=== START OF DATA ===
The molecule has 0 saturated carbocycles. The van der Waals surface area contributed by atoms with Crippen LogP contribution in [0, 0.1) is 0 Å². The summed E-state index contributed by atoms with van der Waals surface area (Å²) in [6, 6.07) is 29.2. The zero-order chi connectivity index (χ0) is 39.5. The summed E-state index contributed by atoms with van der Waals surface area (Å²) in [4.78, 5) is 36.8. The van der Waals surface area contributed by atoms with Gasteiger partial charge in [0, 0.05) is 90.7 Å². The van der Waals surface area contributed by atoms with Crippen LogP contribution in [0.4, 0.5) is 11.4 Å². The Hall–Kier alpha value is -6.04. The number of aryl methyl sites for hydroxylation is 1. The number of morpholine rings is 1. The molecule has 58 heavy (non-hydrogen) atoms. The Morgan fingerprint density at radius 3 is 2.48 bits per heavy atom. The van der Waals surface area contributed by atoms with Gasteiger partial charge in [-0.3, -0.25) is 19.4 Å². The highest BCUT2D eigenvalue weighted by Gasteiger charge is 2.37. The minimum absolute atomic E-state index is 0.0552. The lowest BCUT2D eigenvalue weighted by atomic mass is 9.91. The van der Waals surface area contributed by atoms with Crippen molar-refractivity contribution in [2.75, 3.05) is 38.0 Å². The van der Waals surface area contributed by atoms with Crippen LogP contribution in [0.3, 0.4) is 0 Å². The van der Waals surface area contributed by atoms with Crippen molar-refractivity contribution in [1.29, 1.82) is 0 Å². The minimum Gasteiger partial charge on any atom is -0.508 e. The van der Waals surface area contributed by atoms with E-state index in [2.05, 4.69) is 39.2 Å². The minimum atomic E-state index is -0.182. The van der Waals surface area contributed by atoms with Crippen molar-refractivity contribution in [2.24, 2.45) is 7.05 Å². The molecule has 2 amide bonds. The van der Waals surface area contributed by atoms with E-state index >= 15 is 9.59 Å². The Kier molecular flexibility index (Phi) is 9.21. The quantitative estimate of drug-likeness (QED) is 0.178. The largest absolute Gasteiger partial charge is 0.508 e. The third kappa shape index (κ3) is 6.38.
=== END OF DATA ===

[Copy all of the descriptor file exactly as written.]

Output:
The molecule has 0 saturated carbocycles. The van der Waals surface area contributed by atoms with Crippen LogP contribution in [0, 0.1) is 0 Å². The summed E-state index contributed by atoms with van der Waals surface area (Å²) in [6, 6.07) is 29.2. The zero-order chi connectivity index (χ0) is 39.5. The summed E-state index contributed by atoms with van der Waals surface area (Å²) in [4.78, 5) is 36.8. The van der Waals surface area contributed by atoms with Gasteiger partial charge in [0, 0.05) is 90.7 Å². The van der Waals surface area contributed by atoms with Crippen LogP contribution in [0.4, 0.5) is 11.4 Å². The Hall–Kier alpha value is -6.04. The number of aryl methyl sites for hydroxylation is 1. The number of morpholine rings is 1. The molecule has 58 heavy (non-hydrogen) atoms. The Morgan fingerprint density at radius 3 is 2.48 bits per heavy atom. The van der Waals surface area contributed by atoms with Gasteiger partial charge in [-0.3, -0.25) is 19.4 Å². The highest BCUT2D eigenvalue weighted by Gasteiger charge is 2.37. The minimum absolute atomic E-state index is 0.0552. The lowest BCUT2D eigenvalue weighted by atomic mass is 9.91. The van der Waals surface area contributed by atoms with Crippen molar-refractivity contribution in [2.75, 3.05) is 38.0 Å². The van der Waals surface area contributed by atoms with Crippen LogP contribution in [0.3, 0.4) is 0 Å². The van der Waals surface area contributed by atoms with Crippen molar-refractivity contribution in [1.29, 1.82) is 0 Å². The minimum Gasteiger partial charge on any atom is -0.508 e. The van der Waals surface area contributed by atoms with E-state index in [2.05, 4.69) is 39.2 Å². The minimum atomic E-state index is -0.182. The van der Waals surface area contributed by atoms with Crippen molar-refractivity contribution in [2.24, 2.45) is 7.05 Å². The molecule has 2 amide bonds. The van der Waals surface area contributed by atoms with E-state index >= 15 is 9.59 Å². The Kier molecular flexibility index (Phi) is 9.21. The quantitative estimate of drug-likeness (QED) is 0.178. The largest absolute Gasteiger partial charge is 0.508 e. The third kappa shape index (κ3) is 6.38.